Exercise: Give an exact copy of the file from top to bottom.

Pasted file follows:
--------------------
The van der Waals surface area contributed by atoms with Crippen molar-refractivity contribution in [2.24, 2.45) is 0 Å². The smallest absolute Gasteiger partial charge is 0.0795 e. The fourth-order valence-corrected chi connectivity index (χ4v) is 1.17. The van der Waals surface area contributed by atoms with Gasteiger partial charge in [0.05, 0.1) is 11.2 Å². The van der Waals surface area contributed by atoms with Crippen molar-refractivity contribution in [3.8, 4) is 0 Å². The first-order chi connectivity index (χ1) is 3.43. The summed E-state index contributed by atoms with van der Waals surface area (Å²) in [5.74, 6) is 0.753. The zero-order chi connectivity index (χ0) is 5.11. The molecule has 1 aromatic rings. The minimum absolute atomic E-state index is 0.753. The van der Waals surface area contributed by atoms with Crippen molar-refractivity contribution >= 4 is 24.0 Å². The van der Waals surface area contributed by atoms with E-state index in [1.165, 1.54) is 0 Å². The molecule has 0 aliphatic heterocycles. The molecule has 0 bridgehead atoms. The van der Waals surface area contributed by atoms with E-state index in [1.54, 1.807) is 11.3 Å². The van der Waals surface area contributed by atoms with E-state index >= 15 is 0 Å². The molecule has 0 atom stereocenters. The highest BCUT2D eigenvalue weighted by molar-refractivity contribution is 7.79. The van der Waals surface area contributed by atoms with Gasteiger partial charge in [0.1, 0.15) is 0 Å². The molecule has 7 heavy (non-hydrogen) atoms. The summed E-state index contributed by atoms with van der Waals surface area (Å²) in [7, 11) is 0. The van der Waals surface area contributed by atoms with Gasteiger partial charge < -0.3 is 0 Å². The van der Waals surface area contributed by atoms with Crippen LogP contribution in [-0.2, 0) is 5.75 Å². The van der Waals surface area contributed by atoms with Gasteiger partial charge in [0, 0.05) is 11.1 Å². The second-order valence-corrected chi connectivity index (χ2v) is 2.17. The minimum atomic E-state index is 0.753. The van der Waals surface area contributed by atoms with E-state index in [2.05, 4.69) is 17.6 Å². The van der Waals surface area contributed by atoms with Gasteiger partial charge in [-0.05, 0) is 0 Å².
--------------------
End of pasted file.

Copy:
The van der Waals surface area contributed by atoms with Crippen molar-refractivity contribution in [2.24, 2.45) is 0 Å². The smallest absolute Gasteiger partial charge is 0.0795 e. The fourth-order valence-corrected chi connectivity index (χ4v) is 1.17. The van der Waals surface area contributed by atoms with Gasteiger partial charge in [0.05, 0.1) is 11.2 Å². The van der Waals surface area contributed by atoms with Crippen molar-refractivity contribution in [3.8, 4) is 0 Å². The first-order chi connectivity index (χ1) is 3.43. The summed E-state index contributed by atoms with van der Waals surface area (Å²) in [5.74, 6) is 0.753. The zero-order chi connectivity index (χ0) is 5.11. The molecule has 1 aromatic rings. The minimum absolute atomic E-state index is 0.753. The van der Waals surface area contributed by atoms with Crippen molar-refractivity contribution >= 4 is 24.0 Å². The van der Waals surface area contributed by atoms with E-state index in [1.165, 1.54) is 0 Å². The molecule has 0 aliphatic heterocycles. The molecule has 0 bridgehead atoms. The van der Waals surface area contributed by atoms with E-state index in [1.54, 1.807) is 11.3 Å². The van der Waals surface area contributed by atoms with E-state index >= 15 is 0 Å². The molecule has 0 atom stereocenters. The highest BCUT2D eigenvalue weighted by molar-refractivity contribution is 7.79. The van der Waals surface area contributed by atoms with Gasteiger partial charge in [0.1, 0.15) is 0 Å². The molecule has 7 heavy (non-hydrogen) atoms. The summed E-state index contributed by atoms with van der Waals surface area (Å²) in [7, 11) is 0. The van der Waals surface area contributed by atoms with Gasteiger partial charge < -0.3 is 0 Å². The van der Waals surface area contributed by atoms with Crippen LogP contribution in [-0.2, 0) is 5.75 Å². The van der Waals surface area contributed by atoms with Gasteiger partial charge in [0, 0.05) is 11.1 Å². The second-order valence-corrected chi connectivity index (χ2v) is 2.17. The minimum atomic E-state index is 0.753. The van der Waals surface area contributed by atoms with E-state index in [2.05, 4.69) is 17.6 Å². The van der Waals surface area contributed by atoms with Gasteiger partial charge in [-0.05, 0) is 0 Å².